Learning from Orphanage #105
By Joseph Lazazzero
Major: Political Science with minors in Women and Gender Studies and History
Future plans: Suffolk Law School in Boston
There are few things that can match the experience one gains on an international service trip. Fortunately for me, I was lucky enough to attend two of these to Orphanage #105 in Moscow, Russia, during my four years here at Wake Forest University, first the summer of my freshman year and then again as the trip leader the summer of my junior year. It has been a combination of these two experiences that has come not only to define my time here at Wake Forest, but also myself as I look to the future.
Spending two weeks living in a Russian orphanage is an experience that is truly beyond words. Upon first arrival, the orphanage is relatively clean, and has had tremendous support from both Wake Forest University over the past five years as well as other outside groups. Each child sprints to greet their new guests, with smiles and curiosity from the moment we step off the bus from the airport. All the children are well-fed, clothed and attend classes daily. The condition of the orphanage and its children is certainly different from the poor, decrepit stereotype that one thinks of when they first hear the words “Russian orphanage.”
The real fate of these children however, lay beyond these first impressions. It took a few days, but as we began to learn more about these children’s stories the severity of their condition is seen. For instance, one child, Andre, who had become a favorite of many in the group because of his outgoing and playful nature, was found abandoned in a trash can only a few months before our visit. While most people have heard such heartbreaking stories before, it was something different when it was a child that you have been holding, playing with and falling in love with over the past two weeks. A young boy, who despite the language difference, is by all accounts just like any other toddler from the United States. He liked coloring and was especially obsessed with dinosaur stickers.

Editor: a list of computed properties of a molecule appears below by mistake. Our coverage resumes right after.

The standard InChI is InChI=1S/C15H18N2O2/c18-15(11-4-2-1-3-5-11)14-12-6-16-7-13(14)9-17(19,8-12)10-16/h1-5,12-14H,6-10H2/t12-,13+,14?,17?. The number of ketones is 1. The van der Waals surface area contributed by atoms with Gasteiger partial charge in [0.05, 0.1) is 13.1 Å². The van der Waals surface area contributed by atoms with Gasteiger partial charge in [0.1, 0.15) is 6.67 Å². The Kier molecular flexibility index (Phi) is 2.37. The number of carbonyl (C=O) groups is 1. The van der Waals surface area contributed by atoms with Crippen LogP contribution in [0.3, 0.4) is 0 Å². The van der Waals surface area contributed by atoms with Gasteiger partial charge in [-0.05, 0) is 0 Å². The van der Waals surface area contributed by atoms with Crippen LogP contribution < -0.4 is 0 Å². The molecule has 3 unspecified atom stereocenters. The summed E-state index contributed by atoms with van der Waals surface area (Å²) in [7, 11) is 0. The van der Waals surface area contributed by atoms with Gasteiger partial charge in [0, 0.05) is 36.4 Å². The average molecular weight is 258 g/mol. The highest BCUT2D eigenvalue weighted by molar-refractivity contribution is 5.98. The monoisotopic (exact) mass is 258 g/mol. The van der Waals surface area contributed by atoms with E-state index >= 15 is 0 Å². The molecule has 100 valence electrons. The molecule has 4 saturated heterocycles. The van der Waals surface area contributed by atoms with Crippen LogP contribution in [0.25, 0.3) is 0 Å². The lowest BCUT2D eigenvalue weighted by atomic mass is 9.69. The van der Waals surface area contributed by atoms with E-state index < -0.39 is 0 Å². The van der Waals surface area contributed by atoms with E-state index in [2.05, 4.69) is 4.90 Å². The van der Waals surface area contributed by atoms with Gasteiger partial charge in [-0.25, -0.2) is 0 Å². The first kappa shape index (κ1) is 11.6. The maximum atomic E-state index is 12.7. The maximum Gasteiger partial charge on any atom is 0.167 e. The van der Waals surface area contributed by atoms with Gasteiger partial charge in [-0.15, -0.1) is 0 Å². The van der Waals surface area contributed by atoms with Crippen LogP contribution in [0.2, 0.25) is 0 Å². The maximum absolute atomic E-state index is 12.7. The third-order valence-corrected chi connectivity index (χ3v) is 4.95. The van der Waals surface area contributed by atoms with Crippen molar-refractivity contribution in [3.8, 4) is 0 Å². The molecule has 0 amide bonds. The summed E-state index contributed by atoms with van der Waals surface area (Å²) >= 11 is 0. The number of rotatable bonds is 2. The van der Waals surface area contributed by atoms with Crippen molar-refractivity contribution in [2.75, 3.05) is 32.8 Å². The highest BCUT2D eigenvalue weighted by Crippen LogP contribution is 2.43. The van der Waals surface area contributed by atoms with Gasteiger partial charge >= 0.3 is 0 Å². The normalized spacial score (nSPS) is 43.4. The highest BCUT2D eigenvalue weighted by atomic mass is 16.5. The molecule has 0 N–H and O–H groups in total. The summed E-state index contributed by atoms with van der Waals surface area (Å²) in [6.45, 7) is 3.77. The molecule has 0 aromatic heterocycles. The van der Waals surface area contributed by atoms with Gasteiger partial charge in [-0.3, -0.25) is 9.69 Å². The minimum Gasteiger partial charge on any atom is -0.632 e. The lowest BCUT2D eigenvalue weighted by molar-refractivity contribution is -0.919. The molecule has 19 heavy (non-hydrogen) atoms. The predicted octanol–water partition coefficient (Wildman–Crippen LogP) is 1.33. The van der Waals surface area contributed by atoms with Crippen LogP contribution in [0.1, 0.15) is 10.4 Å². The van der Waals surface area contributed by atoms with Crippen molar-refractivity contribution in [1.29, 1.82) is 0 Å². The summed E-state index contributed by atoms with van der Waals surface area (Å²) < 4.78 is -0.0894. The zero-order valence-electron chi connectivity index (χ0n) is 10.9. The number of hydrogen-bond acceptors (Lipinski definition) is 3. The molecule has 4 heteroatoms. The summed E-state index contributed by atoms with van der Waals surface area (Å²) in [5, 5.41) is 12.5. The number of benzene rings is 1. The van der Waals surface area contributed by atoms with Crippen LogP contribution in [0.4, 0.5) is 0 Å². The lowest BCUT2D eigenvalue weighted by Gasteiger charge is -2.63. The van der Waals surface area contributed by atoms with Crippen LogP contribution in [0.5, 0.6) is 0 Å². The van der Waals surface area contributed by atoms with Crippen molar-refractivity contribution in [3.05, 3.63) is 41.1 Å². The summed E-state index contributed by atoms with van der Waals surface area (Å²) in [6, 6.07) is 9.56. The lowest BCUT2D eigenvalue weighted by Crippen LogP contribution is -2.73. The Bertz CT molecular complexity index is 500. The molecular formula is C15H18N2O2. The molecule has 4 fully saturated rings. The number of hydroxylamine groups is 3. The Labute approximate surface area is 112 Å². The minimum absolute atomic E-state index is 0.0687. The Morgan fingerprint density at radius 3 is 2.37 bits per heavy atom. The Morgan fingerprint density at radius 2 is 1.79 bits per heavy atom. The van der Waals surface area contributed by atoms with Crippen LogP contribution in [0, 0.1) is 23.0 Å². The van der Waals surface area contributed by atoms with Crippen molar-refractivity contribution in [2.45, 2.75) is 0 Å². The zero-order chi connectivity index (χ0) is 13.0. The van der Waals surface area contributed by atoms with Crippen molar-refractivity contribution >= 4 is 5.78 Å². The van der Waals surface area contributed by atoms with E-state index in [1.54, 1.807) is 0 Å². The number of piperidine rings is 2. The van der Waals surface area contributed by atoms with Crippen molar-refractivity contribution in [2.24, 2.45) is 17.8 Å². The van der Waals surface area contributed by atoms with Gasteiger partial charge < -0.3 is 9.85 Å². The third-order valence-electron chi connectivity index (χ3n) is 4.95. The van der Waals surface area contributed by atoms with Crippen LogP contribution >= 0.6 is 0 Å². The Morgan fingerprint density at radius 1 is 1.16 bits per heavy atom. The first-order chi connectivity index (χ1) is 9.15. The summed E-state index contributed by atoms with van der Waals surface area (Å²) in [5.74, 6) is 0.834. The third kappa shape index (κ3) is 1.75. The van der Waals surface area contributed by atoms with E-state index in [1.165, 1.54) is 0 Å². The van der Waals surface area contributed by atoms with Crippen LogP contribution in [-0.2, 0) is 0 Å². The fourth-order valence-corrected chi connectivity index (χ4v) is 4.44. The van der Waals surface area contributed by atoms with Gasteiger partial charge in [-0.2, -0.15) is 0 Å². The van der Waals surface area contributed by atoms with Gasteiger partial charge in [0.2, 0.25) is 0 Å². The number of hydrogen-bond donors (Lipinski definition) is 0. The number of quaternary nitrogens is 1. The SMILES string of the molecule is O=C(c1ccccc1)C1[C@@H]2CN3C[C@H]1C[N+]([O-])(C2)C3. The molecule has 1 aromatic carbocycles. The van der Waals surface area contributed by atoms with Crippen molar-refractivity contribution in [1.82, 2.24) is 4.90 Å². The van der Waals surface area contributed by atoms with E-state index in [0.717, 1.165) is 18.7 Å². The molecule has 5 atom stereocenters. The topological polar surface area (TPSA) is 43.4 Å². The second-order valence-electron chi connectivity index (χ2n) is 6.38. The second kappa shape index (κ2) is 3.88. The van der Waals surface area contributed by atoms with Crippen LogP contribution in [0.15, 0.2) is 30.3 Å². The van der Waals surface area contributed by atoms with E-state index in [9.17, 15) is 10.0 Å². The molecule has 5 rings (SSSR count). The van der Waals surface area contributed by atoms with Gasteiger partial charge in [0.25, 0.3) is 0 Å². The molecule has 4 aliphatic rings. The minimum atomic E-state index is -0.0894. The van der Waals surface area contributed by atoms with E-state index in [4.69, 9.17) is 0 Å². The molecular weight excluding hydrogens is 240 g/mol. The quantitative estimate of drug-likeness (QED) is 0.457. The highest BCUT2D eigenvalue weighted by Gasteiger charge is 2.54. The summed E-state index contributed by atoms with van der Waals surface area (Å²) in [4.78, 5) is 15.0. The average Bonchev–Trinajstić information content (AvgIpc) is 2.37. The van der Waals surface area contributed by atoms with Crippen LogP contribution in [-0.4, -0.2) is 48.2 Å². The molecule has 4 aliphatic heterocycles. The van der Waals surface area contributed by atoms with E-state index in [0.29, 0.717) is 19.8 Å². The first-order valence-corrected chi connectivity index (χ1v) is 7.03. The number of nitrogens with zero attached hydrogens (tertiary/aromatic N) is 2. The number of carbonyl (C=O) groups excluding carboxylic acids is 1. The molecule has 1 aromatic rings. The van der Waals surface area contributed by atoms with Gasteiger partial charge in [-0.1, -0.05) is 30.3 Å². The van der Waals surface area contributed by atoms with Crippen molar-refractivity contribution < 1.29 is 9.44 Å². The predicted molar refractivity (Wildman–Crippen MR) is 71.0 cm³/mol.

Yet Andre was found in the trash can of a busy Moscow metro station and soon after, most likely because of years of either abuse or neglect, Andre was diagnosed with a mental disorder. Which, in combination with a Russian state that simply cannot afford to send abandoned children to school, Andre’s life education will be focused nearly entirely on vocational trade skills without any proper medical attention on his mental disorder.
Comprehending the future that waits for many of the children in the orphanage is most painful. Members of the group began to notice that some boys actually had cell phones despite having a yearly supply of only a few t-shirts and a pair of pants. Asking our translator, it became obvious that these boys had most likely gotten their cell phones from local drug dealers, who serve as that missing father figure, but instead of love and support, they give them cell phones in order to contact them for drug shipments. Even sadder is the fate of many of the young girls. At age 18, they must leave the orphanage, often with few career paths outside of being seamstresses. For some, prostitution has become the other viable option.
Naturally, after going on two service trips to the same orphanage, people often ask me about my experiences. Some will even ask how these trips have helped me understand the concept of Pro Humanitate. And while I do not know if I will ever be able to answer these questions fully, I do think of one particular event that happened to me as I left the orphanage last year.
It was 10 p.m. in Moscow and I had a familiar sense of dread in my stomach. It was the group’s last night in the orphanage, and the moment each one of us had feared since being selected for this trip over six months ago was upon us; saying goodbye to the children. Now, as it was two years before, I must say goodbye, but this time the fear of this being our final conversation fills my entire body. As we finish loading our luggage, our suitcases lighter after leaving behind clothes for them, each of us exchanged final hugs, secret handshakes and little mementos. Finally, the orphanage workers lead the children back inside and our bus pulls away.
This final image is what replays in my mind when people ask me how this trip has defined my attitudes and insight on Pro Humanitate,because despite going to work there for two years, I know that I really did very little to improve these children’s lives in the grand scheme of things. So when people ask me what I did in Russia, I do not talk about the cafeteria we repainted or the holes in the classroom walls we plastered shut. Instead I talk about coloring with Andre or that one afternoon I got to play basketball with Sergei and Sasha. Because I think that when people say Pro Humanitate, or “for humanity,” they think of actions that specifically help others. But my experiences with these trips have shown me the impact that those in need can have on you.
I could do little for those children other than giving them a few weeks out of my life, yet those few weeks have had such a tremendous inspiration on it. I think of the children in Orphanage #105 every day. I think of them every time I wake up, they are a driving force of motivation every time I sit down to take a test or write a paper. I want to succeed and take advantage of the opportunities that I have been given to fulfill a promise I made to myself, and more importantly those children, that I will return to Orphanage #105 and I will see those faces again. In a sense it was I, the well-educated volunteer that came to help those in need, who was given the biggest gift from children who had so little.
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